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Specified cladding on Grenfell switched to 'cheaper' version

  • 4 Comments

The zinc cladding specified on the refurbishment of Grenfell Tower was switched to cheaper aluminium panels during the procurement process, according to media reports

Documents seen by the BBC and The Times appear to show that the fireproof cladding called for in Studio E Architects’ original 2012 planning application was effectively downgraded to save around £300,000.

Emails uncovered by the newspaper reveal that housing officials had called for ‘good costs’ to appease council bosses, and that the cladding was changed in 2014 to a less expensive, less fire-resistant aluminium composite.

Some experts have blamed this cladding for the rapid spread of the fire at the 24-storey west London block, thought to have killed around 80 people. Similar cladding on 137 blocks across 41 local authority areas in England, inspected following the Grenfell tragedy, have all failed fire safety tests. 

During the procurement process for the refit and overcladding of the 1974 high-rise, Kensington and Chelsea Council sought to drive down the costs on the project. This had intially been estimated at £11.27 million by contractor Leadbitter in summer 2013.

The council claimed this was too high – ‘£1.6 million above the current, proposed budget’ according to the documents seen by The Times.

The authority later launched an open-market tender process in August 2013 to find ‘a single contractor partner’ to deliver the job, putting a budget of between £8-£10 million on the scheme.

In January 2014, the council granted permission for the designs on the condition that ‘detailed drawings or samples’ of the cladding were approved. Zinc panels are specified in the application.

However, following contractor Rydon’s appointment in June 2014, an updated planning application was submitted with revised drawings showing that aluminium cladding would be used.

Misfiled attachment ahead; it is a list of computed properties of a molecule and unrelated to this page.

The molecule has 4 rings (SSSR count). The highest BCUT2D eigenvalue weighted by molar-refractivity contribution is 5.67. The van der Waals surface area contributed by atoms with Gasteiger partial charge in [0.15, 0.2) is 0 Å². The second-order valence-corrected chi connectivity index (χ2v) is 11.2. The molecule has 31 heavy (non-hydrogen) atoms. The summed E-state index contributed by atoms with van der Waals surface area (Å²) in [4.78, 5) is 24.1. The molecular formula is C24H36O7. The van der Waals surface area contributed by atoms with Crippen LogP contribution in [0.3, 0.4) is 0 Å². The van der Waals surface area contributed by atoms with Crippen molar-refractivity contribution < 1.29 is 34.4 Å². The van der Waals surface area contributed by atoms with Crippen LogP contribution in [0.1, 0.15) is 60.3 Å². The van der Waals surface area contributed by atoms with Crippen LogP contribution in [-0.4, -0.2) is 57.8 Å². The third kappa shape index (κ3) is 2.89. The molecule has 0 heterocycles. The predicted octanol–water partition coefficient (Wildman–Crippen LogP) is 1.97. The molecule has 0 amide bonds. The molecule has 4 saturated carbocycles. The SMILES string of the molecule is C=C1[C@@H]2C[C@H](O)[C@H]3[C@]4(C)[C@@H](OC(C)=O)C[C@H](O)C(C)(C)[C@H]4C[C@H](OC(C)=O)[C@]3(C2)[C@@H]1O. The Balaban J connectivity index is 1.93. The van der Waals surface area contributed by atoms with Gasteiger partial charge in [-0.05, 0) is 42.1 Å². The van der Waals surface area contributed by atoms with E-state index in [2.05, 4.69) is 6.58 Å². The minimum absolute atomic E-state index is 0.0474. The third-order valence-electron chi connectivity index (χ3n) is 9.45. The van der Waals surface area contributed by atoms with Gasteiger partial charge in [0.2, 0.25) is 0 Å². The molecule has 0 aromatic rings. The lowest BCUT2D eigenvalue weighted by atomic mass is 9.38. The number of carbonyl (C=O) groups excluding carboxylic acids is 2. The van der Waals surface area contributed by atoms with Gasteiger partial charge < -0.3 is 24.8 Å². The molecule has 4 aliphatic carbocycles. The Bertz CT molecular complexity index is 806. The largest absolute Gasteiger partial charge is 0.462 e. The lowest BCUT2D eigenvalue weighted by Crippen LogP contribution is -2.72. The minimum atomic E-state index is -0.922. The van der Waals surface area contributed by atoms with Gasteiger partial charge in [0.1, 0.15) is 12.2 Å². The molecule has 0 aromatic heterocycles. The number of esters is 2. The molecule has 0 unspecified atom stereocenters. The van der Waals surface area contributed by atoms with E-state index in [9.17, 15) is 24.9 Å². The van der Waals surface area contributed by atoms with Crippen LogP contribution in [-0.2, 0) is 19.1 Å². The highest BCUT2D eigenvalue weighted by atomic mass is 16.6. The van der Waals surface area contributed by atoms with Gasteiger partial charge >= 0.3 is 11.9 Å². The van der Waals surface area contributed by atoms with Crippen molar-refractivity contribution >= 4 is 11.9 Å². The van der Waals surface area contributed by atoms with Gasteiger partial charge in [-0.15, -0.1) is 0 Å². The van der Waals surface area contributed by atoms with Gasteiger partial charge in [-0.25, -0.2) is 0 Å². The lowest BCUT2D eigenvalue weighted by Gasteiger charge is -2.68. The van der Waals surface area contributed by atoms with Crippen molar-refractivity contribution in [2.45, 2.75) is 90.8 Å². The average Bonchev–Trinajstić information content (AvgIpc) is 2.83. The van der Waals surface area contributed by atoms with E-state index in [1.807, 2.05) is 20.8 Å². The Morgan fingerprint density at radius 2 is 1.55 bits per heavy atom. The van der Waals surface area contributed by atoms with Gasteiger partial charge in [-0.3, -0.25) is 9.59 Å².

A ‘post-tender amendments’ cost analysis, drawn up a month later by project management company Artelia, shows potential savings of £693,161. The biggest single reduction is £293,000 achieved by using aluminium cladding ‘in lieu of zinc’.

The switch, along with other changes including the removal of proposed window louvres, resulted in the budget being cut from £9.2 million to £8.5 million.

During the the two-year build, the project was inspected 16 times by the council. However, it appears, no concerns were raised about either the cladding or the insulation boards behind it.

In July last year, the local authority’s building control manager signed the completion certificate, declaring that the work ’complied with the relevant provisions’ of the building regulations.

Studio E has been contacted for comment.

  • 4 Comments

Readers' comments (4)

  • Studio E's comment will hopefully clarify who employed them and how much say they had in the decisions on 'cost engineering' the specs.

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  • @Robert Wakeham, the answer to how much say Studio had is probably as much as most of us in such situations... that is very little... especially when someone has gone to the trouble of a planning amendment specifically to downgrade the cladding (quality if not performance).

    Hopefully the enquiry will address the process euphemistically titled 'value engineering'.

    Most Architect's have had to acquiesce in this out of financial necessity for too long. When someone asks us to make a mousetrap, instead of challenging that, we've been in positions where we've bowed to the tyranny of making the best mousetrap we can on public projects.

    I think the RIBA school hold its own inquiry to feed into the public one and look at issues like this. It will allow architects to re-assert our traditional role of oversight, control and accountability. We'd be in a strong position to argue against the culture of false economies, and contract structures that disperse responsibility under the guise of containing risk.

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  • P Latham

    sorry Robert Wakeham, thats just not good enough. all architects have a duty of care to the public. any architect should have kept an eye on the planning conditions and had a duty to record in writing concerns over fire safety as, the public rightly expects a high standard of expertise from the profession.

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  • P Latham, I'm sure most architects are well aware of their duty of care. We are well regulated and often the first target of criticism. But you are being unrealistic if you imagine we still have the sort of control or visibility of projects that we once had. It's still too early to assess how much the architects were able to influence the final construction specification. We shall see. But the public should also expect a far higher level of duty of care from those who put savings above safety.

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